What has helped you tell the story of your students and spaces? How have you made your story and advocacy most compelling? Your planning most effective? I’d love to hear your thoughts in the comments.

 

A Farewell to you all

I wanted to come on here to say a good bye. This will be my last blog post for ACRLog. I began writing for ACRLog about 3 years ago, when I was right out of library school and starting my first professional job.

ACRLog has allowed me the opportunity to voice my thoughts about not only academic librarianship, but social issues like DACA or the current state of library residency positions.

At first, I saw this writing opportunity as a way for me to let my thoughts out and provide some type of productive advice. Recently, I was on an on-campus interview and near the end of a meeting, one of the librarians told me that she had enjoyed some of my job-hunt related posts. It made me smile because I thought, “wow, people actually read my articles!” As silly as it might sound, sometimes when you’re writing a blog post, you don’t think that anybody is going to read it.

I want to take this opportunity to say thank you to everyone who read any of my (sometimes very long) blog posts. I also want to thank the ACRLog team for being the supportive and kind librarians I can look up to.

As some might know, my time as a Resident Librarian has come to an end at American University. I will be moving to the Boston area where I will continue with academic librarianship. I hope to see some of you around!

Thoughts on Writing From a First-Time Author

One of my performance goals this year is to write more. My position isn’t tenure-track so there’s no pressure to publish, but finding meaning in my work is important to me and the best way I know how to that is drawing connections between what I’m doing all day and the broader environment in which I’m doing it; in other words, building a reflective practice.

Writing is, at least for me, a deeply uncomfortable process. I suspect this likely because it’s an un-flexed muscle of mine. I applied to write for ACRLog because I wanted to push myself to write more often for a public audience, hoping that the process would get easier, and to get more comfortable articulating my own thoughts about librarianship. Each month, I go through several false starts. I’ll write half a blog post hoping that the thing I want to say will become more clear to me as I write. Sometimes this happens and sometimes it doesn’t, so I’ll often end up switching several times settling on my final topic. I’ve also learned that I need to give myself plenty of time for editing. I wish I were the type of writer who could dash something off, perfectly formed, but I find myself having to back and rewrite and rearrange constantly in order to come up with something I feel really gets to the point I was trying to make in the first place.

It’s also a very vulnerable process to share your writing with other people, even if (maybe especially if?) it’s in a professional context. I think the most engaging writers and the ones I’ve learned the most from manage to be radically honest in their writing, even for an audience of their professional colleagues. While this is what I am working towards, I still find myself worrying in advance about how something I write will be received. I wonder if openness, too, is a muscle that needs to be flexed regularly.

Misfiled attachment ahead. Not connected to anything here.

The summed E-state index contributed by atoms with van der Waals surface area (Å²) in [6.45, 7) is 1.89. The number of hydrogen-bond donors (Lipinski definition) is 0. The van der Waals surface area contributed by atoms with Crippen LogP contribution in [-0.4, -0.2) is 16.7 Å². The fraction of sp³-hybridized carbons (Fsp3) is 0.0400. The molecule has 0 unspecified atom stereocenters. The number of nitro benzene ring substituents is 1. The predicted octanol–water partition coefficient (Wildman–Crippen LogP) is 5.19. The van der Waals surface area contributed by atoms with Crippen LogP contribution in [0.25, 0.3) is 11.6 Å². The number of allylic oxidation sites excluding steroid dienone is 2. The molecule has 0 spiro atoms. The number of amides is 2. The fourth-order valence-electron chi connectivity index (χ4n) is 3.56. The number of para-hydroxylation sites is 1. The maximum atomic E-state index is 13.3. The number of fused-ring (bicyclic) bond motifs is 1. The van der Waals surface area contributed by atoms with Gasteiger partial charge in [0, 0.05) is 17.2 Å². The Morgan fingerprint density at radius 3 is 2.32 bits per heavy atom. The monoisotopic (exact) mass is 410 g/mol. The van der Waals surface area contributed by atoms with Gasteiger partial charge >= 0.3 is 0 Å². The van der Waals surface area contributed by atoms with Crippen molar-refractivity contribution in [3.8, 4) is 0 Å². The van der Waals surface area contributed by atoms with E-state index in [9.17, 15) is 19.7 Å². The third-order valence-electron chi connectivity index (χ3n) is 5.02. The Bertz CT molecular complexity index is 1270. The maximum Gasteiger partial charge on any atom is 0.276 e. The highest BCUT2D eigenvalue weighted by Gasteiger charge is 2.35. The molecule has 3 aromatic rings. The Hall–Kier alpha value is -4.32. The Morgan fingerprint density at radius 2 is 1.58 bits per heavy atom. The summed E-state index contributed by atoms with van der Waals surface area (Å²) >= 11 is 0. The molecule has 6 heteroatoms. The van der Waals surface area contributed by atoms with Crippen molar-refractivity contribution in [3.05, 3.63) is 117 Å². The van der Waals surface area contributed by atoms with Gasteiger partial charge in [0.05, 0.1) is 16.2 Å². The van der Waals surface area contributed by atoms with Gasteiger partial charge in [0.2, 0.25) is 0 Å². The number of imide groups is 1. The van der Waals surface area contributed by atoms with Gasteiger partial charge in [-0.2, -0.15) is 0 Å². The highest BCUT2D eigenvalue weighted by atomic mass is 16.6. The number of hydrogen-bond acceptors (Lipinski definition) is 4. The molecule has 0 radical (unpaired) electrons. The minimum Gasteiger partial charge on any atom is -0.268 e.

These thoughts have been on my mind recently because I’m about to submit the first draft of the first book chapter I’ve ever worked on, and I’m feeling nervous about sending it off for feedback. I was lucky to collaborate with three of my colleagues on it, and I was reminded of this as I read Michele Santamaria’s recent post on Embracing the Value of Sharing “Rough Work”, in which she writes about the value of being part of a learning community and sharing “rough” work with your peers. The research community she describes challenged and encouraged the author as she was working on a project outside her comfort zone, and I completely relate. Although it wasn’t a formalized learning community, working alongside my colleagues (sometimes literally) on this chapter opened up space to work together on moving from unformed ideas to rough work to an actual chapter. In truth, I don’t think I would have been able to get through a project like this without their solidarity, encouragement, and feedback.

Pushing myself to write and to grapple with the insecurities it brings has helped me grow, but it also helps me empathize more with the undergraduate students I work with (and graduate students and faculty – I’m sure they’re not immune!). It’s easy to talk about “Scholarship as Conversation” and jauntily remind students that they are scholars, too, but writing this chapter reminded me that it is really, really hard sometimes to figure out what it is that you could actually contribute to that conversation and intimidating to assert your own thoughts and ideas in a realm that you may have only experienced as a consumer. There may not be a lightbulb moment where you realize you have a brilliant idea to contribute to the scholarly dialogue. Maybe the only way to get there is to practice.